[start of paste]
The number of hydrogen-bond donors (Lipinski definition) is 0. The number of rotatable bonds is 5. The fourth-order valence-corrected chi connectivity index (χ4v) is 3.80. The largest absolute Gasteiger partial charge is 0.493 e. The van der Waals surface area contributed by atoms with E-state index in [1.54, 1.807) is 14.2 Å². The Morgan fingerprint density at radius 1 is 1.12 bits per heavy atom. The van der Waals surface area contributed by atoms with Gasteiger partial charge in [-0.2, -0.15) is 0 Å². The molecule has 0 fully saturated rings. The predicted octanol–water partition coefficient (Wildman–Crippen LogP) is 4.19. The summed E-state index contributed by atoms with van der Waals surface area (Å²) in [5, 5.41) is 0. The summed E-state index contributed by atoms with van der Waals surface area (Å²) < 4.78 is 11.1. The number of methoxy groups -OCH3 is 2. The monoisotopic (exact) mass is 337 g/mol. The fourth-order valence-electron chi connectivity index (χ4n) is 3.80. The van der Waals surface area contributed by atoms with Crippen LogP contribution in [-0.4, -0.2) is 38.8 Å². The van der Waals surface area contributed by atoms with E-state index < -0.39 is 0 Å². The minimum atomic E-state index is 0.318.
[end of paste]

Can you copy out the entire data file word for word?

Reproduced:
The number of hydrogen-bond donors (Lipinski definition) is 0. The number of rotatable bonds is 5. The fourth-order valence-corrected chi connectivity index (χ4v) is 3.80. The largest absolute Gasteiger partial charge is 0.493 e. The van der Waals surface area contributed by atoms with E-state index in [1.54, 1.807) is 14.2 Å². The Morgan fingerprint density at radius 1 is 1.12 bits per heavy atom. The van der Waals surface area contributed by atoms with Gasteiger partial charge in [-0.2, -0.15) is 0 Å². The molecule has 0 fully saturated rings. The predicted octanol–water partition coefficient (Wildman–Crippen LogP) is 4.19. The summed E-state index contributed by atoms with van der Waals surface area (Å²) in [5, 5.41) is 0. The summed E-state index contributed by atoms with van der Waals surface area (Å²) < 4.78 is 11.1. The number of methoxy groups -OCH3 is 2. The monoisotopic (exact) mass is 337 g/mol. The fourth-order valence-electron chi connectivity index (χ4n) is 3.80. The van der Waals surface area contributed by atoms with Crippen LogP contribution in [-0.4, -0.2) is 38.8 Å². The van der Waals surface area contributed by atoms with E-state index < -0.39 is 0 Å². The minimum atomic E-state index is 0.318.